Last updated October 15, 2021

Midwest and Eastern Heat Wave July 2019

United States

Intense July sun combined with a northward retreat of the jet stream and the invasion of humid air from the south sent temperatures soaring 10 to 20°F above normal across the Central and Eastern US during what is already the hottest time of year. Maximum heat indices on July 20 reached 110 to 114°F across a wide swath of the eastern Mid-Atlantic.[1] The widespread triple-digit indices continued through Sunday and resulted in the highest US electricity demand since 2017.[2][3]

Extreme, record-breaking heat is among the most obvious and well documented effects of climate change. Less than one month prior to this event, rapid climate change analysis found the record-smashing heat wave in Europe was at least five times more likely due to climate change.[4] The fingerprint of climate change has also been identified in many recent extreme heat events in the United States.

Climate change is also thought to increase the frequency of large scale atmospheric pressure patterns with little or no movement—referred to as atmospheric blocking—that lead to extreme heat waves.

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Climate science at a glance

  • The fingerprint of global warming has been firmly identified in the increasing intensity, duration and frequency of extreme heat events in the United States.[1][2][3][4][5][6][7]
  • A June 2016 study found an increase in the intensity of heat domes over the entire Northern Hemisphere during the summer months from 1979 to 2010.[8]
  • There has been a dramatic increase in hot nighttime temperatures in the US, reducing the number of critically important relief windows during heat waves.[9]
  • Challenges to human health are growing due to the increased frequency and intensity of high temperature extremes that cause heat stress.[10]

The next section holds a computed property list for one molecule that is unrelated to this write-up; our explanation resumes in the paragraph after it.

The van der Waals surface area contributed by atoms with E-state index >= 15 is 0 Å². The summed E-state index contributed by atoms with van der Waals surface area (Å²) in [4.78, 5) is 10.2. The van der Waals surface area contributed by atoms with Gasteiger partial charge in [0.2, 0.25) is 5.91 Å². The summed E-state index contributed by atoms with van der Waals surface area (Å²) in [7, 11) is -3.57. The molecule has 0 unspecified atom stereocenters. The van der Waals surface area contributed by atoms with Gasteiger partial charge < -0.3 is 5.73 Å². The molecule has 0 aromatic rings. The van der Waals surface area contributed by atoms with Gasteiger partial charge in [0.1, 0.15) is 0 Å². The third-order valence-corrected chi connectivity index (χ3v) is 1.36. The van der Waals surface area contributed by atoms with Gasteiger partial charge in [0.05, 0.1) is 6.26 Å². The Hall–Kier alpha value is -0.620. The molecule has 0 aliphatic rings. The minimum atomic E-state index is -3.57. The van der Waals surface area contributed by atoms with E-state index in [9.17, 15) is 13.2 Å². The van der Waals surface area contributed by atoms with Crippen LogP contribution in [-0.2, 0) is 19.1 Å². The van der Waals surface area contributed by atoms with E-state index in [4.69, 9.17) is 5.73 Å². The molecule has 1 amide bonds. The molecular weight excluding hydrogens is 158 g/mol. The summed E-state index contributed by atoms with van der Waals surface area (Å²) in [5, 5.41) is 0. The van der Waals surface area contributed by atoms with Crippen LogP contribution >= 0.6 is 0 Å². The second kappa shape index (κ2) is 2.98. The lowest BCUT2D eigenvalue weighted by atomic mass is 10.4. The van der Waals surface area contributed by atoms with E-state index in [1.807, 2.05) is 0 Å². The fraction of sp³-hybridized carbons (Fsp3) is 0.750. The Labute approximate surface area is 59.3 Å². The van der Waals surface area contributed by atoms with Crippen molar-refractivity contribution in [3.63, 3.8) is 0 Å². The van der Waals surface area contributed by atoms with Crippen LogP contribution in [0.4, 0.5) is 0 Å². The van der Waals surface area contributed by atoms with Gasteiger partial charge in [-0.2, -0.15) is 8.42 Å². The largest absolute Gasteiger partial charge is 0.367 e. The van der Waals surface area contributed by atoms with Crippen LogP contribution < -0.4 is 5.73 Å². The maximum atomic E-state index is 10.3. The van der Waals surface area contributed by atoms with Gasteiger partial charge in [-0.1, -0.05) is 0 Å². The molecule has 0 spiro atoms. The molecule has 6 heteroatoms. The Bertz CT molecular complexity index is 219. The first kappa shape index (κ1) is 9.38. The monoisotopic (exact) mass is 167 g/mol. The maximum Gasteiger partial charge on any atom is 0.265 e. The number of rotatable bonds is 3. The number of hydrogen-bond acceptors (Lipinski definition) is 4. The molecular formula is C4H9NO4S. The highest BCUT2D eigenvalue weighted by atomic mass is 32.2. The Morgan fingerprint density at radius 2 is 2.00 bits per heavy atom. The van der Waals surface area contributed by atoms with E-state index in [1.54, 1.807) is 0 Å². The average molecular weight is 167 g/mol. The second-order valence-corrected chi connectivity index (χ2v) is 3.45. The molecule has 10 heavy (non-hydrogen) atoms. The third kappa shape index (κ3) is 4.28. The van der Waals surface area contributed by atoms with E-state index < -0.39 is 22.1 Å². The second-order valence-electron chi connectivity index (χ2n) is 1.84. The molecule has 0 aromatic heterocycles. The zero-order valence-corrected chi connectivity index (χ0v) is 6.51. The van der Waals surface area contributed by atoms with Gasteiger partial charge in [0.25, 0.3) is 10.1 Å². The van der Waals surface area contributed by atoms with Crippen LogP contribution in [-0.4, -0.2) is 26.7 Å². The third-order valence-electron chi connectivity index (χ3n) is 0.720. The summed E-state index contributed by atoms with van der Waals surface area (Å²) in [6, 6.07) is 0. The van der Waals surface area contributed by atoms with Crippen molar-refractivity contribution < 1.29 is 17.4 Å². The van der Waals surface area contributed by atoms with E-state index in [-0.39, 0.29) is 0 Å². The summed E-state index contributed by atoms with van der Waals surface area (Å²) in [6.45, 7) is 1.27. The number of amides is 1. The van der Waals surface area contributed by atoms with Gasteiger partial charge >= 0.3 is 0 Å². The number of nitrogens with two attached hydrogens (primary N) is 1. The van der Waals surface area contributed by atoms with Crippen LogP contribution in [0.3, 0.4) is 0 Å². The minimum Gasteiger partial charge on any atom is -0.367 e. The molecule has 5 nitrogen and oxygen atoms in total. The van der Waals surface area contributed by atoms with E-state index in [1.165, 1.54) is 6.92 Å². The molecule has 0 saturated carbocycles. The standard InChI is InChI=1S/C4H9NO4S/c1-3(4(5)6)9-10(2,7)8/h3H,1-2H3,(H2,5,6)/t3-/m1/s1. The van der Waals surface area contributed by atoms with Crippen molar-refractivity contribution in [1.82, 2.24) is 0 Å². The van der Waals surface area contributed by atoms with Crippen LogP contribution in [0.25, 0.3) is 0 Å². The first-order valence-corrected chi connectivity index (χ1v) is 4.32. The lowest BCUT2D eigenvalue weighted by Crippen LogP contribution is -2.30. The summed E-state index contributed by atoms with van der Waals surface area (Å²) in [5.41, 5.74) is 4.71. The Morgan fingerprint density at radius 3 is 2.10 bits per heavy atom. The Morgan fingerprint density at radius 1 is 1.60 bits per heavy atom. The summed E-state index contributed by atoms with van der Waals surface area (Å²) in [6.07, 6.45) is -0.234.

• As air warms, its capacity to hold water vapor increases, and measurements show that atmospheric humidity is increasing around the globe, consistent with a warming climate.[10]
  • The fingerprint of climate change has been found in the increase of wet bulb temperature since 1973, driving heat stress globally.[11]
  • Atmospheric blocking due to anomalous, persistent, meandering of the jet stream often causes weather extremes in the mid-latitudes.[12]

Background information

Global warming leads to more heat waves and record temperatures

In a warming climate, extreme cold temperatures decrease precipitously, while extreme hot temperatures increase dramatically. In a stable climate, the ratio of days that are record hot to days that are record cold is approximately even. However, in our warming climate, record highs have begun to outpace record lows, with the imbalance growing for the past three decades.[13]

Changes in atmospheric circulation patterns affect temperature

Global warming is altering the pattern of atmospheric circulation (e.g. the jet stream), and some of these global changes are dramatically amplifying local heat extremes. Waves in the jet stream are stalling in place, as opposed to moving eastward, leading to blocking and persistent weather patterns that fuel the intensity and duration of heat waves. A video explainer is here.

Heat domes are a type of atmospheric blocking event

Atmospheric blocking events in the summer that cause extreme and prolonged heat are sometimes called "heat domes." This is not a scientific label, but can be used to describe sprawling high-pressure systems in the mid- to upper atmosphere that push warming air to the surface and hold it there. Experts don't agree on how apt the metaphor really is. 

A June 2016 study found an increase in the intensity of heat domes over the entire Northern Hemisphere during the summer months from 1979 to 2010.[8]